Thursday, October 30, 2008

Guest blogger Dr. Carla Seal-Wanner on voting absentee in NYC

Guest blogger Dr. Carla Seal-Wanner has a report on her experience voting absentee in New York City. Sounds like she had a wonderful experience! And, based on my personal experience, performing any bureaucratic activity in New York City is not usually pleasant, so kudos to the state employees at 200 Varick St. (Photo was taken by someone voting in 2008 primaries in NYC, unfortunately at 45 Wall St., not at 200 Varick St. Posted at New York Times Polling Place Photo Project.)

Trivia about 200 Varick St. I was unsuccessfully looking for a photo of this building to spice up this post, but I did find out that the building also houses B & J Magazine, Designers and Illustrators Christmas Card Co., a Chipotle Grill (when I lived in NYC a million years ago, there would never have been a chain restaurant at this location!), Debs Catering, Omnicom Advertising, H&H Woodworking, and is the mailing address for S.O.B's, a world music club across the street where I went for a couple of dates in the early 90's! Also, this item appeared in a police blotter from 2003: Varick St. fire:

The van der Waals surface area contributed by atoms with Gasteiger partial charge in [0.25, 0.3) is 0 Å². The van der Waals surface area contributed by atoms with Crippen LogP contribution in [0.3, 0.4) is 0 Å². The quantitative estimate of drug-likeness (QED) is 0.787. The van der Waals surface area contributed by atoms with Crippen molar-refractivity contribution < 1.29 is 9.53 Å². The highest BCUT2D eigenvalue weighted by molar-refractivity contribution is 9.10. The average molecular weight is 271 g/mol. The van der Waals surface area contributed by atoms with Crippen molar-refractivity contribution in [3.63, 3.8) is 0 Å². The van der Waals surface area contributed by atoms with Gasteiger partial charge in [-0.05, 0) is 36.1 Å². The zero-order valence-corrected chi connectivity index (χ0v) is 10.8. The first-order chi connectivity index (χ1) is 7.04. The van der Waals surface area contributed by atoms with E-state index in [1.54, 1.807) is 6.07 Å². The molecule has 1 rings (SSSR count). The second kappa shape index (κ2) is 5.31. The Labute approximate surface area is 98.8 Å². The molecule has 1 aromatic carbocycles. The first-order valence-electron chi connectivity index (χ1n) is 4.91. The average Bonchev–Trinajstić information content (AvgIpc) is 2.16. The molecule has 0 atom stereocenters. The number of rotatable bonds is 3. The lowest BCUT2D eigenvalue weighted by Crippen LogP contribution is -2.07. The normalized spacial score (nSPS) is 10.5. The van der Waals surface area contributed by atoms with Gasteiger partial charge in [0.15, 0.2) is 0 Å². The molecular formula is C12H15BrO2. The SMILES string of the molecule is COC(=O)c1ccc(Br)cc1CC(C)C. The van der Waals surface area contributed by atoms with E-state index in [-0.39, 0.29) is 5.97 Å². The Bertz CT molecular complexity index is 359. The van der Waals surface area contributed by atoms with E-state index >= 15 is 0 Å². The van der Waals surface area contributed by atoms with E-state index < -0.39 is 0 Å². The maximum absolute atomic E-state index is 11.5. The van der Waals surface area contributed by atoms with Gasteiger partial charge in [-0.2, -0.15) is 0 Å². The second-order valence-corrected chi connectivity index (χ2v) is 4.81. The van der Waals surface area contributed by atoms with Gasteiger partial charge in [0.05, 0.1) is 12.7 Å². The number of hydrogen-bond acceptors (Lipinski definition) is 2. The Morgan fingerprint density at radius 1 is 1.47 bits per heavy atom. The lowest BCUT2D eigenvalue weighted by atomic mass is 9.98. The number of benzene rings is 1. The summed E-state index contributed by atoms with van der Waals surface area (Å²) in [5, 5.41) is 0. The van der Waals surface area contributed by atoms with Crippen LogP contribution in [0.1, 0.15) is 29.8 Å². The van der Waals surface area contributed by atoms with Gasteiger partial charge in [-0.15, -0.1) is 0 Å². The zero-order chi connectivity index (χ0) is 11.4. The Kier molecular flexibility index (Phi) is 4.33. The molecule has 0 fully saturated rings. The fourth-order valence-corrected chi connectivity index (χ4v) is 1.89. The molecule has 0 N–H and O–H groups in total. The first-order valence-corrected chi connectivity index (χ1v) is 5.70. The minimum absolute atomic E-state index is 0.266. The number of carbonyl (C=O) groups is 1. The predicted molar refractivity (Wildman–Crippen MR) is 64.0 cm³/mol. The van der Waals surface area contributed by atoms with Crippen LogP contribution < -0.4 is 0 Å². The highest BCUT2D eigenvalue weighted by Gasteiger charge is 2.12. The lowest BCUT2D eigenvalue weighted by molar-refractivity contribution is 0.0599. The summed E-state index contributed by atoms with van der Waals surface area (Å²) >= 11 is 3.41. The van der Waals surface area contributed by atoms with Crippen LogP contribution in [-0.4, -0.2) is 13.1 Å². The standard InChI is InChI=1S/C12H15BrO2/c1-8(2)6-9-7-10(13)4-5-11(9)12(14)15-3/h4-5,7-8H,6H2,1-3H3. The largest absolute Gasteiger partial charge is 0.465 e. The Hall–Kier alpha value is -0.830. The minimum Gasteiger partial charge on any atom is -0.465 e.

A man working on aviation instruments in a laboratory at 200 Varick St. just south of Houston St. spilled a small amount of a highly flammable chemical onto a hotplate on Sun., Nov. 30, causing temporary evacuation of the building. The man sustained minor facial burns when about two ounces of the spilled liquid, benzyl peroxide, flared up.

Today I had the exhilarating experience of voting absentee in New York City. Yes, exhilarating! I applied for an absentee ballot when I decided to take the month off and work for the candidate of my choice in a battleground state through Election Day. Alas, it did not arrive in the mail so I drove back from New Hampshire to pick up an application and cast my vote. I could not have anticipated the uplifting experience I had ahead of me.